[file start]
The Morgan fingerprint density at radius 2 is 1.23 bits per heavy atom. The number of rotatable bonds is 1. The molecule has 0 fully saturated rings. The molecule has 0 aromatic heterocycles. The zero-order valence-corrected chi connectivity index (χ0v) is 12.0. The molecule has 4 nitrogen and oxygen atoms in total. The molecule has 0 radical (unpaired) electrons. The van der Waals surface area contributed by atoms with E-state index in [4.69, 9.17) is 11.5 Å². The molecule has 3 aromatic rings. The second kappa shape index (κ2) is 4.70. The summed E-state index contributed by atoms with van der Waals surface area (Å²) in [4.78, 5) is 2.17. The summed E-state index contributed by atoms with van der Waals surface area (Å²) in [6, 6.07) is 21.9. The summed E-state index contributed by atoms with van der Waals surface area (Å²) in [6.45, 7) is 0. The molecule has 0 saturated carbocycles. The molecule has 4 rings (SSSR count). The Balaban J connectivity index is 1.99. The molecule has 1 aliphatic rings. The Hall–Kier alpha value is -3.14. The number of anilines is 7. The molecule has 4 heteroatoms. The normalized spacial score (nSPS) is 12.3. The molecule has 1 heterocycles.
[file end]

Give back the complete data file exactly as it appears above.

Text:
The Morgan fingerprint density at radius 2 is 1.23 bits per heavy atom. The number of rotatable bonds is 1. The molecule has 0 fully saturated rings. The molecule has 0 aromatic heterocycles. The zero-order valence-corrected chi connectivity index (χ0v) is 12.0. The molecule has 4 nitrogen and oxygen atoms in total. The molecule has 0 radical (unpaired) electrons. The van der Waals surface area contributed by atoms with E-state index in [4.69, 9.17) is 11.5 Å². The molecule has 3 aromatic rings. The second kappa shape index (κ2) is 4.70. The summed E-state index contributed by atoms with van der Waals surface area (Å²) in [4.78, 5) is 2.17. The summed E-state index contributed by atoms with van der Waals surface area (Å²) in [6, 6.07) is 21.9. The summed E-state index contributed by atoms with van der Waals surface area (Å²) in [6.45, 7) is 0. The molecule has 0 saturated carbocycles. The molecule has 4 rings (SSSR count). The Balaban J connectivity index is 1.99. The molecule has 1 aliphatic rings. The Hall–Kier alpha value is -3.14. The number of anilines is 7. The molecule has 4 heteroatoms. The normalized spacial score (nSPS) is 12.3. The molecule has 1 heterocycles.